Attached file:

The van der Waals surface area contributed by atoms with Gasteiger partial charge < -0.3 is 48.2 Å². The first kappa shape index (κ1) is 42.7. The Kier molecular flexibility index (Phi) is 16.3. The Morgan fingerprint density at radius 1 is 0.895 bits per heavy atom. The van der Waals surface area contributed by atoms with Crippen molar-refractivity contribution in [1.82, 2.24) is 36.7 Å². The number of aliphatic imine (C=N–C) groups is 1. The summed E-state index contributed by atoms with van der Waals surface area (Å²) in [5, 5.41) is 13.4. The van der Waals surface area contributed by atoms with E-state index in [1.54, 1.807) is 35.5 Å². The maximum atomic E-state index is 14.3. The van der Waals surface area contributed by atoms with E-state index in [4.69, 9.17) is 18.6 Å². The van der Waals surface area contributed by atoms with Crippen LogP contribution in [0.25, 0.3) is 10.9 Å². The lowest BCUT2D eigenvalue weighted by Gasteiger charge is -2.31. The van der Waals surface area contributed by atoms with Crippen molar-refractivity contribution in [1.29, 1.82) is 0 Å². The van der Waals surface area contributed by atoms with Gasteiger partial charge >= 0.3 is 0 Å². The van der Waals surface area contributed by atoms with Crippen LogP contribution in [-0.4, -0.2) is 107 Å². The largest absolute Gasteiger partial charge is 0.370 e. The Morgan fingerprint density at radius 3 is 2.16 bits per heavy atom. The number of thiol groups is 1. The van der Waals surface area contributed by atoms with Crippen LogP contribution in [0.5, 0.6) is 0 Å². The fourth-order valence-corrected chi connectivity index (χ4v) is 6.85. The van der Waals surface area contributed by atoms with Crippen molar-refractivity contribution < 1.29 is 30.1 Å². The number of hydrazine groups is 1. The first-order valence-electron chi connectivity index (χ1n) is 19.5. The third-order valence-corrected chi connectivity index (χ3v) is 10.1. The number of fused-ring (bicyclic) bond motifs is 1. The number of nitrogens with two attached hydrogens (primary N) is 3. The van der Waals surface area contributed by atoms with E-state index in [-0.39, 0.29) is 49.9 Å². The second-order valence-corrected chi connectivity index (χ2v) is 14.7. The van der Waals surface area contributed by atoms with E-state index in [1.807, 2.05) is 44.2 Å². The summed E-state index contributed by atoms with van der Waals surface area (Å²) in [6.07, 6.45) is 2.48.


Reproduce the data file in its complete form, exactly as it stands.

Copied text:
The van der Waals surface area contributed by atoms with Gasteiger partial charge < -0.3 is 48.2 Å². The first kappa shape index (κ1) is 42.7. The Kier molecular flexibility index (Phi) is 16.3. The Morgan fingerprint density at radius 1 is 0.895 bits per heavy atom. The van der Waals surface area contributed by atoms with Crippen molar-refractivity contribution in [1.82, 2.24) is 36.7 Å². The number of aliphatic imine (C=N–C) groups is 1. The summed E-state index contributed by atoms with van der Waals surface area (Å²) in [5, 5.41) is 13.4. The van der Waals surface area contributed by atoms with E-state index in [1.54, 1.807) is 35.5 Å². The maximum atomic E-state index is 14.3. The van der Waals surface area contributed by atoms with E-state index in [4.69, 9.17) is 18.6 Å². The van der Waals surface area contributed by atoms with Crippen LogP contribution in [0.25, 0.3) is 10.9 Å². The lowest BCUT2D eigenvalue weighted by Gasteiger charge is -2.31. The van der Waals surface area contributed by atoms with Crippen molar-refractivity contribution in [1.29, 1.82) is 0 Å². The van der Waals surface area contributed by atoms with Gasteiger partial charge >= 0.3 is 0 Å². The van der Waals surface area contributed by atoms with Crippen LogP contribution in [-0.4, -0.2) is 107 Å². The largest absolute Gasteiger partial charge is 0.370 e. The Morgan fingerprint density at radius 3 is 2.16 bits per heavy atom. The number of thiol groups is 1. The van der Waals surface area contributed by atoms with Crippen LogP contribution in [0.5, 0.6) is 0 Å². The fourth-order valence-corrected chi connectivity index (χ4v) is 6.85. The van der Waals surface area contributed by atoms with Crippen molar-refractivity contribution < 1.29 is 30.1 Å². The number of hydrazine groups is 1. The first-order valence-electron chi connectivity index (χ1n) is 19.5. The third-order valence-corrected chi connectivity index (χ3v) is 10.1. The number of fused-ring (bicyclic) bond motifs is 1. The number of nitrogens with two attached hydrogens (primary N) is 3. The van der Waals surface area contributed by atoms with E-state index in [-0.39, 0.29) is 49.9 Å². The second-order valence-corrected chi connectivity index (χ2v) is 14.7. The van der Waals surface area contributed by atoms with E-state index in [1.807, 2.05) is 44.2 Å². The summed E-state index contributed by atoms with van der Waals surface area (Å²) in [6.07, 6.45) is 2.48.